Will Gaming be the Saviour of the Music Industry?
On March the 2nd, Bandcamp CEO and Co-founder Ethan Diamond announced the company’s sale to Epic Games. In the blog post announcing the deal, Diamond enthusiastically promoted it as a step forwards toward “the most open, artist-friendly ecosystem in the world”.
By combining their expertise and resources, the two companies could move towards realising this shared vision and create “fair and open platforms” that allow “creators to keep the majority of their hard-earned money”.
But it seems Diamond’s enthusiasm is not shared by its followers. Loyal fans see the move as yet another indie sellout to corporate interests. Media theorist McKenzie Wark greeted the news with lament, “We all just got sold,” and other members of the Bandcamp community were equally pessimistic.
But is this pessimism justified? Can gaming actually help save independent music? After all, this deal is not the first crossover between the two worlds. Many popular online slot titles are well-known for implementing custom tracks or even running co-branded titles to promote major bands like Ozzy Osbourne, Kiss, and others. And Bandcamp itself features a whole section dedicated to independent game soundtracks.
Bandcamp, an independent online record store, has a well-deserved reputation among artists as a fairer alternative to music streaming services. The company only takes 15% commission from sales on the site, with the bulk of the revenue going to the artists themselves. It’s also a firm favourite among music lovers, thanks to its “pay-what-you-want” download structure and its focus on niche markets and alternative music.
Despite now being 40% owned by Tencent, the Chinese gaming megacorp, Epic Games also has a track record of fair treatment towards its developers. It is also developing cutting-edge technology intending to expand the use and scope of the metaverse.
As Epic’s CEO Tim Sweeney explained in an interview in 2020, “The most plausible way the metaverse is going to rise “isn’t from one company, even Epic, building this thing and forcing everybody to use it. It’s going to be from more and more companies and brands connecting their products and services.”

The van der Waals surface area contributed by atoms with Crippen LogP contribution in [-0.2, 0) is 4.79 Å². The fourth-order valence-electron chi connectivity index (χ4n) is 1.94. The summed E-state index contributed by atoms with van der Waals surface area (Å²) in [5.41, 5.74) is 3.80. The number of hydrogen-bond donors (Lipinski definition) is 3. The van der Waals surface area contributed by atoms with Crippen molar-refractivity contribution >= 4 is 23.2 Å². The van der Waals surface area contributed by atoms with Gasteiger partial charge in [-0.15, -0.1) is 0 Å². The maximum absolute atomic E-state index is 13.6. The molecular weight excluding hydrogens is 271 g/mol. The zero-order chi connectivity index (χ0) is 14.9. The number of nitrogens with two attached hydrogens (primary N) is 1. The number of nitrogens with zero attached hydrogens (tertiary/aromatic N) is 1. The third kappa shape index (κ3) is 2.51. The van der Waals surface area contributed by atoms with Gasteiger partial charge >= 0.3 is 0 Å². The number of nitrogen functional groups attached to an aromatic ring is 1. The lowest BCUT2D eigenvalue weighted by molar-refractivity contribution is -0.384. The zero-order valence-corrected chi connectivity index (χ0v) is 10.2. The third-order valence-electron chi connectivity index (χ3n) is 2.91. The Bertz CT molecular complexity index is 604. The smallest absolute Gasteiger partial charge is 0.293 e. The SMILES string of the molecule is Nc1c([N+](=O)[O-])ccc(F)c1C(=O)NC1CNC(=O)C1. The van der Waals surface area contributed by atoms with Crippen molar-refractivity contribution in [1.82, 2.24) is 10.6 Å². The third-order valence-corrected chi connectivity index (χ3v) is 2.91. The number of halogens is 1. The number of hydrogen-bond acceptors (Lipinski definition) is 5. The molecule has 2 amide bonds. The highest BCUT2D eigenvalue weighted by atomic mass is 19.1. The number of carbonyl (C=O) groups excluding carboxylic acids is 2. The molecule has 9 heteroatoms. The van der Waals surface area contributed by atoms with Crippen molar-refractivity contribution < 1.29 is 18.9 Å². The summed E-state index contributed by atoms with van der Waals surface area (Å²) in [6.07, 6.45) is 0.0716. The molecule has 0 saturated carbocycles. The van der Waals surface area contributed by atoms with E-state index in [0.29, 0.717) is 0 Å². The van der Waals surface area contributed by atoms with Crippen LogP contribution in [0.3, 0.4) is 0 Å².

Seen in this light, Epic’s acquisition is a logical step in shifting the paradigms of how the music industry works. Even before the pandemic, the old revenue-earning model for artists, record sales and live performances was obviously broken. The replacement, music streaming services, have long been under criticism for not sharing royalties fairly with artists, leaving all but the most prominent names struggling to live from their music.
Integrating Bandcamp’s massive catalogue of music into the virtual worlds created by Epic Games is a chance to reach a whole new generation of musicians and music lovers. It makes an entirely new model, not just for sales but also for exposing new music and genres and creating communities of fans.
So while the initial reaction was that this was just another sellout and nail in the coffin of the independent music scene, the move might be the exact opposite. If Epic Games can leverage its huge popularity among gamers to create new markets for Bandcamp’s catalogue. In that case, we might just be witnessing the birth of a whole new model for the music industry. One that will benefit the artists and fans, and not just the corporations. Watch this space!